Disney’s new gaming system, “Infinity”, was released in August and promises users a customizable gaming experience that can be played on multiple consoles. Smartly, Disney has incorporated some of its top film personalities into the game, allowing the company the option of adding more as more films are released. Gamers now have the option of playing characters from Pirates of the Caribbean, the Incredibles, or Monsters University, among other titles. Until recently, Disney’s previous video games have not fared well in the gaming world. Games such as Epic Mickey and Club Penguin have failed to impress and quickly left the memory of gamers everywhere. Not familiar with these smash hits? Exactly my point.
This time, Disney hopes to turn its poor luck in the video game industry around with “Infinity.” While Disney is known for repurposing content and precisely reaching their target audience, the company is just now venturing into cross-branding. Let’s look at what they’ve done differently this time.
Disney’s Hypothesis: Hit Movies + Custom Content = Gaming Success
Never before has Disney incorporated such a range of characters into a video game. Disney’s “Infinity” appears to be taking a stab-in-the-dark at cross-branding. After a series of failed attempts to produce compelling games, the company is hoping that its new approach will turn heads and keep gamers captivated.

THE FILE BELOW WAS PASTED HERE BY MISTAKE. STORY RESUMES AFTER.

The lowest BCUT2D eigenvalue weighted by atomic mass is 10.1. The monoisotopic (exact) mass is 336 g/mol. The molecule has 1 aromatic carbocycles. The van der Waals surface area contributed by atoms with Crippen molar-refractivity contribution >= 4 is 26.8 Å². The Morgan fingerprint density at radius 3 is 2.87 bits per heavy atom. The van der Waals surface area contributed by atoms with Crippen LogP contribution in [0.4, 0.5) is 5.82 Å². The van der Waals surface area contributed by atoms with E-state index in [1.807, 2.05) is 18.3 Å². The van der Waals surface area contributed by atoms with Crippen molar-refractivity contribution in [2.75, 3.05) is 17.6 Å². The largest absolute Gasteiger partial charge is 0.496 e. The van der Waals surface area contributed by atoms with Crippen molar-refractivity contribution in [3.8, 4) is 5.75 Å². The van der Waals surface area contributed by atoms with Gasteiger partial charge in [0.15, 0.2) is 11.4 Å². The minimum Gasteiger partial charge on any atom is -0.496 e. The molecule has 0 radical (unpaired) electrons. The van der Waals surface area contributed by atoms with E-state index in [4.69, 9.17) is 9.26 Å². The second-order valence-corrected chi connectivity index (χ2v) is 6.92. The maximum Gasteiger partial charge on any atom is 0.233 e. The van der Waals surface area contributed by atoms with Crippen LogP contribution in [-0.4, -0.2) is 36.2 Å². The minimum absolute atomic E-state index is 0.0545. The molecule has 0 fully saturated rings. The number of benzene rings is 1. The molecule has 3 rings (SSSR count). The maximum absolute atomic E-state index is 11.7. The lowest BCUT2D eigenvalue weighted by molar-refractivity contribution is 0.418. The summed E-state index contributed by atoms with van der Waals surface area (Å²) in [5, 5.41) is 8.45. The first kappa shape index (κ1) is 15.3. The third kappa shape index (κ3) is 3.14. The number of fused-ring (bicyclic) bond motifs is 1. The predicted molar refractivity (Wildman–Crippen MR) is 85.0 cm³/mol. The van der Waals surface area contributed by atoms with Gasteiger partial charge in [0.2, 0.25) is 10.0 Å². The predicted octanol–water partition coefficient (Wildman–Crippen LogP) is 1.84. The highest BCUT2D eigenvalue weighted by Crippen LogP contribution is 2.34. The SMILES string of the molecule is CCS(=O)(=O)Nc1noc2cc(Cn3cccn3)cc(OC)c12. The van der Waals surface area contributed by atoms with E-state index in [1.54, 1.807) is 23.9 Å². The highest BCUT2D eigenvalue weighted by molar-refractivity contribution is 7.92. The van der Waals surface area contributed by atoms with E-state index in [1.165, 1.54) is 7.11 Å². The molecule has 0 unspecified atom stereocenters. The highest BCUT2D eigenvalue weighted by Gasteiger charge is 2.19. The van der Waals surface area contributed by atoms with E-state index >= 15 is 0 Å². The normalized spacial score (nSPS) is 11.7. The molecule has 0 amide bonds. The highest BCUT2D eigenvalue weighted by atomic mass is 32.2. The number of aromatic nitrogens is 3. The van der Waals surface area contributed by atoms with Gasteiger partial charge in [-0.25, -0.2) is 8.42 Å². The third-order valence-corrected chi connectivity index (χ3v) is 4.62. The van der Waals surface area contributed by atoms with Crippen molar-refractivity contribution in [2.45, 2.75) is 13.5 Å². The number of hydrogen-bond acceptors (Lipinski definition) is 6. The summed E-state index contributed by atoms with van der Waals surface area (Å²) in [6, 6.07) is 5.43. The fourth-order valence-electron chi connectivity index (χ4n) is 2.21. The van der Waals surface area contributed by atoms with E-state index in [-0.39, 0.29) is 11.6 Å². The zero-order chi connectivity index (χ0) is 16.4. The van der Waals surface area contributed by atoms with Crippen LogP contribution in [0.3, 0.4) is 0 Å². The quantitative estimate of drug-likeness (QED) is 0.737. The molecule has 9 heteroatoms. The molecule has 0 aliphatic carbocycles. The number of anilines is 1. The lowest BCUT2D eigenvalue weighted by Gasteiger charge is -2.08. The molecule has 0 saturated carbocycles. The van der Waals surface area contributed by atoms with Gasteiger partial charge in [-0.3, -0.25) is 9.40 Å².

Its new gaming system can be played on any modern platform including Xbox, Playstation, and Nintendo. In addition, October 2013 will see the release of Disney Infinity’s PC and iPad compatibility, allowing users to play the game wherever they want. Additionally, gamers can purchase the game’s “Toy Box” which allows for the creation of custom gaming content that can be shared with friends.
What the Kids (and Game-Buying Adults) Are Saying
This is really all that matters for Disney, as it will determine the fate of “Infinity.” As much as Disney needs to gain attention from its target audience, it needs to wow the price-tag paying parents as well. Unfortunately, preliminary reviews shed light on some game design issues that result in poor content delivery and frustrating game play. If Disney hopes to salvage its reputation as the leader in “Imagineering,” as Daniel pointed out on the CEM blog, it will need to help convince parents of its worth – as well as its younger audience.
What Businesses Can Learn from Disney’s New Approach
Disney has led America in something I like to call the “imagination revolution,” which has pushed the boundaries of our minds and hearts while charming us with likeable characters, both friend and foe. Disney’s ongoing attempt to tell their story in an engaging format is commendable and demonstrates they are trying to learn from previous mistakes.
However, the same thing that has harmed their gaming reputation in the past – poor content – threatens do so again. While the fine folks at Disney are constantly reinventing their content strategy, the best thing they can do at this point is produce a top-notch gaming experience that engages users. Only time will tell if they’ve hit the mark with “Infinity” – but they are at least getting closer.
Does quality of content often affect your gaming choices? Do you think Disney’s “Infinity” will be a long-term success?
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